Tuesday, November 28, 2006

Promising data on clinical performance measurement

A lot of us hold the faith that pay-for-performance will be key to getting wider adoption of health IT systems in physician offices. This faith rests on the assumption that we can get doctors to use EHRs to record clinical data in ways that are meaningful, easy to gather, and comparable across physicians and over time. An article in the most recent issue of the Archives of Internal Medicine highlights the opportunities and challenges here and I think will be just the beginning of a much richer and more realistic discussion of these issues.

The authors of "Assessing the Validity of National Quality Measures for Coronary Artery Disease Using an Electronic Health Record" looked at quality measurement at a large internal medicine practice using a "commercial EHR" (they don't say which EHR they're using). They found that the actual performance of the physicians along several measures was better than their estimated performance, which was calculated from data automatically extracted from their EHRs. They conclude that:
"Profiling the quality of outpatient CAD care using data from an EHR has significant limitations. Changes in how data are routinely recorded in an EHR are needed to improve the accuracy of this type of quality measurement."

My reading of their study is that the authors raise legitimate concerns about the difficulty of using such data, but their conclusion overstates their case. They correctly point out that the real issues are not about technology, per se, but about process -- physicians don't routinely enter data in a way that makes it easy to do accurate calculations. For example, if you don't enter blood pressure readings as numeric data in the blood pressure fields of the EHR, you won't get "credit" for having taken the blood pressure.

More generally, they point to four sources of error:

  1. Wrong diagnosis (ie, person diagnosed as having CAD when they didn't);
  2. Data not entered as numeric or structured data (ie, they may have treated a person with aspirin, for example, but they buried that fact in a text note rather than entering it in the medication list)
  3. Exclusion criteria are not standardized (ie, there's no standard way to record the fact that a patient may not qualify for the treatment in question, which shouldn't count against the physician); and
  4. Measures don't account for patient non-adherence (ie, the patient doesn't comply with the physician's treatment decision, for example, doesn't take a lipid-lowering drug even though the physician recommended it and prescribed it).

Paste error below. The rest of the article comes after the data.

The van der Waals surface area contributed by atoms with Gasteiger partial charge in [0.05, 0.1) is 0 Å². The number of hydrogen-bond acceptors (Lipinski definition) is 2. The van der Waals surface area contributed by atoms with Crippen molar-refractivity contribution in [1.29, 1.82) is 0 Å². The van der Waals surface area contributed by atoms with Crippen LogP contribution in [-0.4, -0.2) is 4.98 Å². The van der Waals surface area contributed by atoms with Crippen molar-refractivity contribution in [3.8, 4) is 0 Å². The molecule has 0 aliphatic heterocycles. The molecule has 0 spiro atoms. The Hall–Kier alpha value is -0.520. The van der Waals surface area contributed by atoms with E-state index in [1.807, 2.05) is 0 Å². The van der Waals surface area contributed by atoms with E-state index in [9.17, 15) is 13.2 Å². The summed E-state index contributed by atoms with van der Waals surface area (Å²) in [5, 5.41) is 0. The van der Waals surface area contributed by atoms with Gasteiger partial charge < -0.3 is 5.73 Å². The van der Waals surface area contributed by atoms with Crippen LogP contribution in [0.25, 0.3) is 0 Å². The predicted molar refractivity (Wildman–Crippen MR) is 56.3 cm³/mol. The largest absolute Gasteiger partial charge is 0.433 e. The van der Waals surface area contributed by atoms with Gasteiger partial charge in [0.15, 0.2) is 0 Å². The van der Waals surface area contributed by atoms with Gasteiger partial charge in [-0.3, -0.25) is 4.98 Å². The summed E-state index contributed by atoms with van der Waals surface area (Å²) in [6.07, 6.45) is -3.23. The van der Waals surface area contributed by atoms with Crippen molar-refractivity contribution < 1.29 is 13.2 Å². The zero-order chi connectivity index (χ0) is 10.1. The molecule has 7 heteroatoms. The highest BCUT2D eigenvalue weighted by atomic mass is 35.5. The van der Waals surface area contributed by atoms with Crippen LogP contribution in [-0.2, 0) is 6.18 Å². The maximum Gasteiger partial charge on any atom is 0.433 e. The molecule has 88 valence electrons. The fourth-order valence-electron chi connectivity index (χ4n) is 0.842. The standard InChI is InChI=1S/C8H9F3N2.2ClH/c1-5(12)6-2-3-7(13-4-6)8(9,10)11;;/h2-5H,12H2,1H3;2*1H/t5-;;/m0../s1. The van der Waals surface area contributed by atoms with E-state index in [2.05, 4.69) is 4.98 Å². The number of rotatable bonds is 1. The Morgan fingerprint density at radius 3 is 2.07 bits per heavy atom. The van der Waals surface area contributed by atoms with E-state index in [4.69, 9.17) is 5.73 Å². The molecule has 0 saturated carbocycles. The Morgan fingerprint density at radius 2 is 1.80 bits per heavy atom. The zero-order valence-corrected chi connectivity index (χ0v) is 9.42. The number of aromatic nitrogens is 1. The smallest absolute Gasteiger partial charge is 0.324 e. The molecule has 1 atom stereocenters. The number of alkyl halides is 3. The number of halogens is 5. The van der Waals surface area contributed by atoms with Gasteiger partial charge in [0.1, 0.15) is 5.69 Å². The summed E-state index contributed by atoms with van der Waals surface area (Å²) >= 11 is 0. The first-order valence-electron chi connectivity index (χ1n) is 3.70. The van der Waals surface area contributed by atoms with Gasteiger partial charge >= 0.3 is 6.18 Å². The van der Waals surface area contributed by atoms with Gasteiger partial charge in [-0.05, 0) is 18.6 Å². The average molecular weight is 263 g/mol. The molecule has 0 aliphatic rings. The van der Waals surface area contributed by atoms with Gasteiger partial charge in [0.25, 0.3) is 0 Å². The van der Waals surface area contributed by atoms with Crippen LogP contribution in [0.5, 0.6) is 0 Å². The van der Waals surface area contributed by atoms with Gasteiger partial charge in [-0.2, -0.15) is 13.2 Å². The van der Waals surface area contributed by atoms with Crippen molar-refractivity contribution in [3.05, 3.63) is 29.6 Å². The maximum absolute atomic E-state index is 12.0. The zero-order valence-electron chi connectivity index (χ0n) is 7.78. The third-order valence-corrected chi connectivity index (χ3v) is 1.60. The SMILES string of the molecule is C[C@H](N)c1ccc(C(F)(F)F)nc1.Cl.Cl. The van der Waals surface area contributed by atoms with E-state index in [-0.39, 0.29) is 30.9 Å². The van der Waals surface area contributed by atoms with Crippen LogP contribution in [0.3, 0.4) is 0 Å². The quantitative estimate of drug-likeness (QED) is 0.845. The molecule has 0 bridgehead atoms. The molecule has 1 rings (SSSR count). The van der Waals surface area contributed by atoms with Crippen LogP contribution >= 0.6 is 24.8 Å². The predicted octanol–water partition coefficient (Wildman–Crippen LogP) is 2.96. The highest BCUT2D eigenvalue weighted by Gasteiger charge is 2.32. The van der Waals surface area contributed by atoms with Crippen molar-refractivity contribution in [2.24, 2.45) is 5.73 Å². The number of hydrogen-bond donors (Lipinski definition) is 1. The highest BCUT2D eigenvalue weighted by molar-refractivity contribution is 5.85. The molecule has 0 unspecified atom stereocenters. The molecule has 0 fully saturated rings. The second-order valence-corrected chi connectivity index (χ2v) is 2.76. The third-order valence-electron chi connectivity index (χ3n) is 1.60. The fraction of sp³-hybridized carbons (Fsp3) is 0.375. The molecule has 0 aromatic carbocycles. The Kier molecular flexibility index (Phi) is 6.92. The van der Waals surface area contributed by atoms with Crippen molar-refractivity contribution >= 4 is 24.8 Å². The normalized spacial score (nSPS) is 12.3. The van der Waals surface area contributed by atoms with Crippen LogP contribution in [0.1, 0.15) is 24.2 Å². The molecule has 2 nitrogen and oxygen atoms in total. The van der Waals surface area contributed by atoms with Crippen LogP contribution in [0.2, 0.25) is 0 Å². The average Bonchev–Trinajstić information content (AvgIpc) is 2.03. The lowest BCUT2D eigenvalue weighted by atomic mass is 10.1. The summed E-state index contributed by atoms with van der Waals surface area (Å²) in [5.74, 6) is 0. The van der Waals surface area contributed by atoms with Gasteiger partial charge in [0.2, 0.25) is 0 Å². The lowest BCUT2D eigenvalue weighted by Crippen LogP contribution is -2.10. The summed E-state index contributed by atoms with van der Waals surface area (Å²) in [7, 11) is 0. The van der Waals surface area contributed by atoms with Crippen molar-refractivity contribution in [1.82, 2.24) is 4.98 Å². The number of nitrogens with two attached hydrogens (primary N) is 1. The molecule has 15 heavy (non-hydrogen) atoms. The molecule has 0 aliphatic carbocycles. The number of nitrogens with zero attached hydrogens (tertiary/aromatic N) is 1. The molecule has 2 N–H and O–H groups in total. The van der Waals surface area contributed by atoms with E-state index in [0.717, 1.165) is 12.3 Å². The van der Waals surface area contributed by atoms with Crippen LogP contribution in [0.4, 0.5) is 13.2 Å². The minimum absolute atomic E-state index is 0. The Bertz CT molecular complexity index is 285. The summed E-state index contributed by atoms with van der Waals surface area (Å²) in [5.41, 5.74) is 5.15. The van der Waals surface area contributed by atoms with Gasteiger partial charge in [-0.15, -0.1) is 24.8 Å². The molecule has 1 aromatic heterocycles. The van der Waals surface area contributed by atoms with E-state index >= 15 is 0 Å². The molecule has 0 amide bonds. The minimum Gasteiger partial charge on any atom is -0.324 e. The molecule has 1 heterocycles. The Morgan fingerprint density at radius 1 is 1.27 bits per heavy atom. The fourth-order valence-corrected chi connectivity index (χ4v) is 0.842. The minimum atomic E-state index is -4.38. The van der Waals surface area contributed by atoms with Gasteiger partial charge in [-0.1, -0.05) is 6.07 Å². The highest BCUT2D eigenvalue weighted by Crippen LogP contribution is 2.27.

Frankly, the only one of these problems that I find new and thus troubling is the third one regarding exclusion criteria, because the others are well known and they will become less severe over time as people get used to them. Entering consistent exclusion criteria is very complicated, however, because they are so measure-, condition- and patient-specific, there are no standards out there that I'm aware of, and the EHRs I'm familiar with don't have a good way to record this information systematically anyway. So, we need to figure out a way to address this issue.

That said, it's not clear how big these problems are in the scheme of things, however. It turns out that even with these problems, the automated measures performed pretty well -- the physicians were at 82% success on the measure they did worst on, which improved to 87% once corrections were made for the issues noted above. On the measure they did best on their scores went from 98% success to 99% after adjustment. While we'd obviously like these measures to be as accurate as possible -- particularly when quality and compensation are on the line -- this level of mis-measurement is surprisingly low given that we're really at the beginning of the beginning of clinical performance measurement.

Perhaps a bigger issue that the study doesn't address is what to do about so-called "ceiling effects." How are we going to tell the difference between physicians who are already high-performing? Is there really a difference between physicians performing at 98% vs 99%? And how do we tell the difference between physicians who are both performing at 100%? This suggests that we'll need increasingly granular measures to show variation in performance, if that's what we want to show. Or, do we just care that physicians get to an acceptably high level?

No one has any answers to this yet, of course, but the data from this study suggest that we may have to figure it out long before at least I thought we would. And doing this without having physicians feel that the goalposts are always being moved could be a much bigger issue than the technical arguments about measures that dominate the conversation today.

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